The coins are thought to be worth millions of Euros. Image Credit: Twitter / MiBAC
Archaeologists in Italy have unearthed a broken soapstone amphora containing hundreds of gold coins.
The impressive haul was found during an excavation beneath the now-closed Cressoni Theater in Como - a city in the north of Italy.
The coins, which are today worth millions, are remarkably well preserved with their markings still clearly visible. A preliminary examination has revealed that they date back to the 5th century.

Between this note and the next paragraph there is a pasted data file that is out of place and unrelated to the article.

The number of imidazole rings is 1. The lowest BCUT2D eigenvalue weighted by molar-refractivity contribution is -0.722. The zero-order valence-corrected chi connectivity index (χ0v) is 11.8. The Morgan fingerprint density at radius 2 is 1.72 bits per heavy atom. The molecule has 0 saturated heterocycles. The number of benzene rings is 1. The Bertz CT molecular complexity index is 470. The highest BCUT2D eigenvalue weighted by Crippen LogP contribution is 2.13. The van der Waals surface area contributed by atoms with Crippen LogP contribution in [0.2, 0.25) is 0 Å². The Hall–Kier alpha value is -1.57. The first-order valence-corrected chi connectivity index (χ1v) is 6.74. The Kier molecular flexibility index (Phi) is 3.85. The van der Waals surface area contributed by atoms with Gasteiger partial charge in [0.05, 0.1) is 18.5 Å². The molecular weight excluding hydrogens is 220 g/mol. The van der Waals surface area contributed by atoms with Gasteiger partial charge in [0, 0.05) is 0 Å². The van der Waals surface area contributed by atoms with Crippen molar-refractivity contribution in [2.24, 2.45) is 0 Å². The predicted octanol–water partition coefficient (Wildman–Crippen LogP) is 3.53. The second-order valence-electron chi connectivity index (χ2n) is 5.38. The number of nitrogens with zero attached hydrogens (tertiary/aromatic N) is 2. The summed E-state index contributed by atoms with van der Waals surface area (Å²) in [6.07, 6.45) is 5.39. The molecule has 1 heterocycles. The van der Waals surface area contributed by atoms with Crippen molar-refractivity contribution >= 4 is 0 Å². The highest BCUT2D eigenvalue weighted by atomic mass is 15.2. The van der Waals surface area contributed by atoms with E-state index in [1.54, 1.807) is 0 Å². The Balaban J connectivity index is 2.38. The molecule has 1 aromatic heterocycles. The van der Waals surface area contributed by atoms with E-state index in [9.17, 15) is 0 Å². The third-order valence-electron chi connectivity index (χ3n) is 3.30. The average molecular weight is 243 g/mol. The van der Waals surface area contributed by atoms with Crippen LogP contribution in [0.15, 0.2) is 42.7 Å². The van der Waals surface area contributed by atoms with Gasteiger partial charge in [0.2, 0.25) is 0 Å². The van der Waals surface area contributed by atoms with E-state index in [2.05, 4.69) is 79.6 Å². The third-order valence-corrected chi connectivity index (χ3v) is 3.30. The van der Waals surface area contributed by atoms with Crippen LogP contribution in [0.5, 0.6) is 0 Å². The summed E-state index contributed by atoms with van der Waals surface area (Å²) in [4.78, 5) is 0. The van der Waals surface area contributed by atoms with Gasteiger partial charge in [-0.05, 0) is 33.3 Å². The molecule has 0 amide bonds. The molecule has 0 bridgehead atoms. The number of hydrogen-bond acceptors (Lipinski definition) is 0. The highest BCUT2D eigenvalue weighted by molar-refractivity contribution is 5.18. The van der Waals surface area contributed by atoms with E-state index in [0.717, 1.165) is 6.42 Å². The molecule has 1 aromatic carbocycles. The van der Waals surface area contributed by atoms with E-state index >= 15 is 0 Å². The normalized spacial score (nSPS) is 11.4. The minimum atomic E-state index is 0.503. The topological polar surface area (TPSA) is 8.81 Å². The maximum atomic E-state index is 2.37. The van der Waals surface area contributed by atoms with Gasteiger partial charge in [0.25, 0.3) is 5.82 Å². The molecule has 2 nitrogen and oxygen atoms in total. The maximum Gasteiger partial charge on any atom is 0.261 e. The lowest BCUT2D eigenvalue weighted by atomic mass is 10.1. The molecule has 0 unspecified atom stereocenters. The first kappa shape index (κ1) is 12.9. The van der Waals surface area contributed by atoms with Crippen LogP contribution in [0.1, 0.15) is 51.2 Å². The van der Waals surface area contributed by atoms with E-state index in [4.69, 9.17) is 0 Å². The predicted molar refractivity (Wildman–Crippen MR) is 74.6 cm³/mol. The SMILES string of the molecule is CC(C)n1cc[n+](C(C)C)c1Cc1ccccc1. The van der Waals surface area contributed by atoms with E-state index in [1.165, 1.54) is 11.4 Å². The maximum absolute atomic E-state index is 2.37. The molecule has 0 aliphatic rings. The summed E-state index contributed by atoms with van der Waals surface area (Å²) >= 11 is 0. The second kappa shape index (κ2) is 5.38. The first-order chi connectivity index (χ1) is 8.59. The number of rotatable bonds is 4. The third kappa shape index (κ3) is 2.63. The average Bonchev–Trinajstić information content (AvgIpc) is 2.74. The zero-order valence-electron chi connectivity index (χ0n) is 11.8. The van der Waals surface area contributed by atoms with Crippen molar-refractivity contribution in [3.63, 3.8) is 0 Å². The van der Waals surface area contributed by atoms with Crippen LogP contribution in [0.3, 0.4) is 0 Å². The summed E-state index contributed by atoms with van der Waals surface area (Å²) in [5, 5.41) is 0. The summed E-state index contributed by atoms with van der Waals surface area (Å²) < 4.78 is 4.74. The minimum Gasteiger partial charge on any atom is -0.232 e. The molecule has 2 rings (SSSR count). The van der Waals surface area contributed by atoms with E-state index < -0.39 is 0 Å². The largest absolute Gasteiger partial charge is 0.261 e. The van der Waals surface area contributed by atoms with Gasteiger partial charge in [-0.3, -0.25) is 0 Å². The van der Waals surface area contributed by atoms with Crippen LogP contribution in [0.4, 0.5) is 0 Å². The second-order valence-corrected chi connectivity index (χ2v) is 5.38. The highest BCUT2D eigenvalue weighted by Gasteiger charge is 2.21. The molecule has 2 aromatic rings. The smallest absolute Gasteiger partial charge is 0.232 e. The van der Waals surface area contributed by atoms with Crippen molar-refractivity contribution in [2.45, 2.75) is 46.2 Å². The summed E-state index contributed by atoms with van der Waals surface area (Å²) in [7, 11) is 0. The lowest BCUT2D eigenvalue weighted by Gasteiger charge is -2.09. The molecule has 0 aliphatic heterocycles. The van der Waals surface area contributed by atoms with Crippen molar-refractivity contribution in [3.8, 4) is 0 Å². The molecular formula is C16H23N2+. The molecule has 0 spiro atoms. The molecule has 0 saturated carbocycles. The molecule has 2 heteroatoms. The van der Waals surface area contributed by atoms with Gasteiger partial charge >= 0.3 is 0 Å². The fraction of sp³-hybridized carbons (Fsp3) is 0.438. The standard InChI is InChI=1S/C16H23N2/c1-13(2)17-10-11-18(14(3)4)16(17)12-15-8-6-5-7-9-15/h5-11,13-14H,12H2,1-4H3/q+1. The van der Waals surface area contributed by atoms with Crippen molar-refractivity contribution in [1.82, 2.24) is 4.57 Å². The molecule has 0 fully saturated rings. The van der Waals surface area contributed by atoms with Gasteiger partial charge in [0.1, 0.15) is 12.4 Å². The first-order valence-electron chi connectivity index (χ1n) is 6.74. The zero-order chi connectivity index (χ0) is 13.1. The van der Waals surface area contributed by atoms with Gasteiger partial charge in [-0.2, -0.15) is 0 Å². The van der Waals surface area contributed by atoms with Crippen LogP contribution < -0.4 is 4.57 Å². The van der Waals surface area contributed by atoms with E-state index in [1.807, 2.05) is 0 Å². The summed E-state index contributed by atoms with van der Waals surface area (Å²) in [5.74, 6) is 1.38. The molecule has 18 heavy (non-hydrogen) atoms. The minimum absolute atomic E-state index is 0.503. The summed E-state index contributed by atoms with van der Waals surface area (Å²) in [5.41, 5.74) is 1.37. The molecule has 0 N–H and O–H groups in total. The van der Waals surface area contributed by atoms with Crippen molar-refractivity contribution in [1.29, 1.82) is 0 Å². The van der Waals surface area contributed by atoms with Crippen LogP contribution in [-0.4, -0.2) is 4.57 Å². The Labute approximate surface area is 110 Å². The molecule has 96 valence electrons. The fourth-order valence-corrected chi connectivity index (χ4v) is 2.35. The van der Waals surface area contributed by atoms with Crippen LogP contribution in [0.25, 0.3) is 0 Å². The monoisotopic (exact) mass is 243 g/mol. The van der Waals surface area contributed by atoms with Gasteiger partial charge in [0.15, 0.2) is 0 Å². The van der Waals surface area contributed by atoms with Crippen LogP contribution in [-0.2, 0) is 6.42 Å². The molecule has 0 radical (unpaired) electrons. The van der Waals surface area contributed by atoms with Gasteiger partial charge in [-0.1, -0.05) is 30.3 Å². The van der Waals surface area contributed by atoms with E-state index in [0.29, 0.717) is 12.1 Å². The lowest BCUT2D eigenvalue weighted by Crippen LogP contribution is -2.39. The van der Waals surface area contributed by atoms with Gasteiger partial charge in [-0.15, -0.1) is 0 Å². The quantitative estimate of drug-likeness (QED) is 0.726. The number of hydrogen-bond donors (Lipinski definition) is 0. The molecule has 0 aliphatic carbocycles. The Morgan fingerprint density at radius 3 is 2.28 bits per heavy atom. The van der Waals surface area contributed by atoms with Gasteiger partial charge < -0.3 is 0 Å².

Due to the way the coins had been stored, coupled with the site's proximity to the city's forum where banks and merchants once did business, it is possible that the coins did not have a single, private owner but were instead a collective deposit that was gradually added to over time.
"We do not yet know in detail the historical and cultural significance of the find," said Alberto Bonisoli of Italy's Ministry of Cultural Heritage and Activities.
"But that area is proving to be a real treasure for our archaeology. A discovery that fills me with pride."
Source: Science Alert | Comments (6)
Gold, Roman, Italy